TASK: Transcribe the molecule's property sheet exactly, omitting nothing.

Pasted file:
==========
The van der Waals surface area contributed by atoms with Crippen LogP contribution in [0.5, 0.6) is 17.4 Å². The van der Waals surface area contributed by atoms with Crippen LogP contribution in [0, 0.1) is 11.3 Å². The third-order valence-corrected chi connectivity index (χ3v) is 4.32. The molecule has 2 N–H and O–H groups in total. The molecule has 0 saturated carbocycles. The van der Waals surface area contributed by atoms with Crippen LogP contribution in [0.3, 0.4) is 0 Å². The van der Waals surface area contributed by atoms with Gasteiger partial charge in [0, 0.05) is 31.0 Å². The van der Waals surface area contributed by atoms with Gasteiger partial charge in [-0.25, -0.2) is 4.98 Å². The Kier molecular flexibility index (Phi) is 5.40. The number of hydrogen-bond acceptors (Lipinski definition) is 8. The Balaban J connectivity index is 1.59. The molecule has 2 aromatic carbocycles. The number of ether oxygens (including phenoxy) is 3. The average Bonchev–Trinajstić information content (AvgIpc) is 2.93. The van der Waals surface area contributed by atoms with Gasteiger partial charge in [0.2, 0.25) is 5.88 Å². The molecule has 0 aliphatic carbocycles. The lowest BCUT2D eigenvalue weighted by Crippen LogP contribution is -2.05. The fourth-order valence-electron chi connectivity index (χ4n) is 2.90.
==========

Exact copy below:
The van der Waals surface area contributed by atoms with Crippen LogP contribution in [0.5, 0.6) is 17.4 Å². The van der Waals surface area contributed by atoms with Crippen LogP contribution in [0, 0.1) is 11.3 Å². The third-order valence-corrected chi connectivity index (χ3v) is 4.32. The molecule has 2 N–H and O–H groups in total. The molecule has 0 saturated carbocycles. The van der Waals surface area contributed by atoms with Crippen LogP contribution in [0.3, 0.4) is 0 Å². The van der Waals surface area contributed by atoms with Gasteiger partial charge in [0, 0.05) is 31.0 Å². The van der Waals surface area contributed by atoms with Gasteiger partial charge in [-0.25, -0.2) is 4.98 Å². The Kier molecular flexibility index (Phi) is 5.40. The number of hydrogen-bond acceptors (Lipinski definition) is 8. The Balaban J connectivity index is 1.59. The molecule has 2 aromatic carbocycles. The number of ether oxygens (including phenoxy) is 3. The average Bonchev–Trinajstić information content (AvgIpc) is 2.93. The van der Waals surface area contributed by atoms with Gasteiger partial charge in [0.2, 0.25) is 5.88 Å². The molecule has 0 aliphatic carbocycles. The lowest BCUT2D eigenvalue weighted by Crippen LogP contribution is -2.05. The fourth-order valence-electron chi connectivity index (χ4n) is 2.90.